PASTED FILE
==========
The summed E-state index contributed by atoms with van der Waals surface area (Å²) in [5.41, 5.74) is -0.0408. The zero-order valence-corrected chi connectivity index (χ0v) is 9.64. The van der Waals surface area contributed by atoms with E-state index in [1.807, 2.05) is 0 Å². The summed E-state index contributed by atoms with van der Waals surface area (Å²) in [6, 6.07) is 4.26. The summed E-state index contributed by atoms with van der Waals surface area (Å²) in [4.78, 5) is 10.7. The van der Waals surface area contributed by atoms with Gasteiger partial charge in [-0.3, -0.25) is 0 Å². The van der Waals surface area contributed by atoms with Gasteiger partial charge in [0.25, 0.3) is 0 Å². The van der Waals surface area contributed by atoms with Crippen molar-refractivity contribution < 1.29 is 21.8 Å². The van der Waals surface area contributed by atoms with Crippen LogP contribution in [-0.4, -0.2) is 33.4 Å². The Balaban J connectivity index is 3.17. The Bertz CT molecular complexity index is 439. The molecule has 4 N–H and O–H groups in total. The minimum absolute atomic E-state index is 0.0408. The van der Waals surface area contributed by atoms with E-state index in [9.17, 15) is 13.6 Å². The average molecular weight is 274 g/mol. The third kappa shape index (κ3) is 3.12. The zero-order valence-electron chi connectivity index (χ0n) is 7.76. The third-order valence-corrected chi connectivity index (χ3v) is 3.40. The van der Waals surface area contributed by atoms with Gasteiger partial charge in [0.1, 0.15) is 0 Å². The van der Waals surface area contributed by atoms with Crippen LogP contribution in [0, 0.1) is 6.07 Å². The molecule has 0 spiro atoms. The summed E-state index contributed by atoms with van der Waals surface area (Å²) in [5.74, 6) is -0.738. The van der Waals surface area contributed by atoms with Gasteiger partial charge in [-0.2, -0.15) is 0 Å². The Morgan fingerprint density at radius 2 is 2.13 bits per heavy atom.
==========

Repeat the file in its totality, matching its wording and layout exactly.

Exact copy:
The summed E-state index contributed by atoms with van der Waals surface area (Å²) in [5.41, 5.74) is -0.0408. The zero-order valence-corrected chi connectivity index (χ0v) is 9.64. The van der Waals surface area contributed by atoms with E-state index in [1.807, 2.05) is 0 Å². The summed E-state index contributed by atoms with van der Waals surface area (Å²) in [6, 6.07) is 4.26. The summed E-state index contributed by atoms with van der Waals surface area (Å²) in [4.78, 5) is 10.7. The van der Waals surface area contributed by atoms with Gasteiger partial charge in [-0.3, -0.25) is 0 Å². The van der Waals surface area contributed by atoms with Gasteiger partial charge in [0.25, 0.3) is 0 Å². The van der Waals surface area contributed by atoms with Crippen molar-refractivity contribution < 1.29 is 21.8 Å². The van der Waals surface area contributed by atoms with Crippen LogP contribution in [-0.4, -0.2) is 33.4 Å². The Balaban J connectivity index is 3.17. The Bertz CT molecular complexity index is 439. The molecule has 4 N–H and O–H groups in total. The minimum absolute atomic E-state index is 0.0408. The van der Waals surface area contributed by atoms with E-state index in [9.17, 15) is 13.6 Å². The average molecular weight is 274 g/mol. The third kappa shape index (κ3) is 3.12. The zero-order valence-electron chi connectivity index (χ0n) is 7.76. The third-order valence-corrected chi connectivity index (χ3v) is 3.40. The van der Waals surface area contributed by atoms with Gasteiger partial charge in [0.1, 0.15) is 0 Å². The van der Waals surface area contributed by atoms with Crippen LogP contribution in [0, 0.1) is 6.07 Å². The molecule has 0 spiro atoms. The summed E-state index contributed by atoms with van der Waals surface area (Å²) in [5.74, 6) is -0.738. The van der Waals surface area contributed by atoms with Gasteiger partial charge in [-0.2, -0.15) is 0 Å². The Morgan fingerprint density at radius 2 is 2.13 bits per heavy atom.